It has been a busy couple of weeks, so this post is a summary of what you may have been watching on our facebook page.
It all started on March 5 when Alita gave birth to twin bucklings. These healthy little guys are growing like weeds, and had their horns disbudded a few days ago. These guys will be wethers, and wonderful pets. They may already have a home in waiting.
Two days later, 21 chicks hatched out of the eggs in the incubator. They are now brooding in the garage in a 4X4 enclosure we built floor to ceiling (to protect them from the cats). So far they're doing great and starting to get a few feathers. They are of mixed breeds of easter eggers (blue egg layers), an assortment of brown egg layers, and bred by potentially three different roosters who are welsummer, maran and a blue andalusian. Needless to say, the hens will lay interesting colors.
Next came Moonbeam, right on time with triplets. two girls and one boy. Friday evening, while we were preparing her stall in the maternity ward, she was busy getting ready. I went to check on her in the other side of of the barn and the first baby already out. I grabbed a towel and dried it off while she had the second. Thinking we were done, I took mama and babies to their warm stall. A few minutes later, she was pawing the floor, and out came a third. Naturally, this was the first night of what seems to be the coldest week we've had all winter, so her babies spent the night in the house with cats on guard duty.
Moon has been a great mama and for a shy girl, she has been very easy and cooperative to milk. One of these girls will stay on the farm.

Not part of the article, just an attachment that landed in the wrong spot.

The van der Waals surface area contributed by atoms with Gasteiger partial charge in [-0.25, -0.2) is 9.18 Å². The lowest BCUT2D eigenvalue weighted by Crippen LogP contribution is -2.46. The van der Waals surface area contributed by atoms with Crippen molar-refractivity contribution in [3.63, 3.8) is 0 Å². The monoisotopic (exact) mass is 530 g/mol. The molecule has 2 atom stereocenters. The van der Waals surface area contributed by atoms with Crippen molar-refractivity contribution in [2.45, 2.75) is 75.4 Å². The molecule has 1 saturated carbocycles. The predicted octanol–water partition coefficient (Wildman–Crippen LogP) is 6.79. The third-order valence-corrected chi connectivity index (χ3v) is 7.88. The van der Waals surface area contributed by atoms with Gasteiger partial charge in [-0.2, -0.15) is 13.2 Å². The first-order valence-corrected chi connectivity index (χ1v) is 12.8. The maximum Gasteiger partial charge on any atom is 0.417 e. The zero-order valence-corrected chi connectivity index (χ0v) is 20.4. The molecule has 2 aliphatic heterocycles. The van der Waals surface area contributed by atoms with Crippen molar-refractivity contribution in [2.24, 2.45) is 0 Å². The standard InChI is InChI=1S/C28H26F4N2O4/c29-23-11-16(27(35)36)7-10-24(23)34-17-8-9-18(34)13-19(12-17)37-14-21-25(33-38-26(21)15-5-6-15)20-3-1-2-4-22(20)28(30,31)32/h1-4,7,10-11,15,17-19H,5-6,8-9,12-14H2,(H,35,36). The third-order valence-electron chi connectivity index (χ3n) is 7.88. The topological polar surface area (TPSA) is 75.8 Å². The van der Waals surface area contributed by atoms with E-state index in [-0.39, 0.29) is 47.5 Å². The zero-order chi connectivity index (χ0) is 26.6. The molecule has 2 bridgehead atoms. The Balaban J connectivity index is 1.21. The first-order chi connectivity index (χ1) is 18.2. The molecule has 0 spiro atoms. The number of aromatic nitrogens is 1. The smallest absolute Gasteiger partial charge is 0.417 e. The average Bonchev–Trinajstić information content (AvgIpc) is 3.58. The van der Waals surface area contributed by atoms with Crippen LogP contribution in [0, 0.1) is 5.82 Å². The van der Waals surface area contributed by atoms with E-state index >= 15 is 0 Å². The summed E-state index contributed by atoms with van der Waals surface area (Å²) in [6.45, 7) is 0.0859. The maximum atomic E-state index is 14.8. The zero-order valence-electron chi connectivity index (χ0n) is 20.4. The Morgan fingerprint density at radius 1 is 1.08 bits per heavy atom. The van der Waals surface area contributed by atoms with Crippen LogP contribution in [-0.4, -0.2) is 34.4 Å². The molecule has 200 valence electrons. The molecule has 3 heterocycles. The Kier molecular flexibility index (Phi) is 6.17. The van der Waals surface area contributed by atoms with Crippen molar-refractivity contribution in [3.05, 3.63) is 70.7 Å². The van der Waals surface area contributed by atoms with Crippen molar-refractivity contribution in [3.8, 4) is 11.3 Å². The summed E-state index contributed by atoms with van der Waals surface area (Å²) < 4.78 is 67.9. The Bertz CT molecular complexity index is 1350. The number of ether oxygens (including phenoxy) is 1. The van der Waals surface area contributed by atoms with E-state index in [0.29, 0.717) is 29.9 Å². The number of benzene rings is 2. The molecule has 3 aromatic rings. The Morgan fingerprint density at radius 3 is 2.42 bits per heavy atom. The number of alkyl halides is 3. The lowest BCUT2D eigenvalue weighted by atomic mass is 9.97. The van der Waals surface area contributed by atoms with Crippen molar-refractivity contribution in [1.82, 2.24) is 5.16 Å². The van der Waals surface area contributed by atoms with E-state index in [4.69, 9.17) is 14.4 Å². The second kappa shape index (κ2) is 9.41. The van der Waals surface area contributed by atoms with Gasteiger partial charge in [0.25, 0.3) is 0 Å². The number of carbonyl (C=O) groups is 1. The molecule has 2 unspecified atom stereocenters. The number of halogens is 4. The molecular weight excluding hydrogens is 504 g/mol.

Monday evening (3/13) I arrived home to find Starlight cleaning her twin girls, already standing up and starting to dry. She was already in the maternity ward and on kid watch, but I missed the excitement. I am very lucky that so far all of my girls have had easy deliveries and required no assistance.
I'm teaching all of the kids to take a bottle in addition to being with their mama. Bottle feeding, even if part time, will help with their transition to a new home, and keeps them friendly and sociable.
When the time comes, Starr with be available for sale as a "doe in milk". She's a good girl, but I have to be realistic about how many goats I can keep. She is friendly and full of personality, and would make a great addition to a small farm. Both of her daughters will also be for sale.
Flower's babies came the next day, on the night of 16 degree temps. Her babies were my most anticipated since she is a 6th generation mini nubian, and bred to Daryl who is also 6th generation. These two little boys spent a couple of days in the laundry room being bottle fed due to the cold and needing a little extra TLC.
They are purebred, 7th generation mini's and will make excellent herd sires to a lucky farm.
Sasha will be last to kid, due any day now.
My name is Christy Franklin.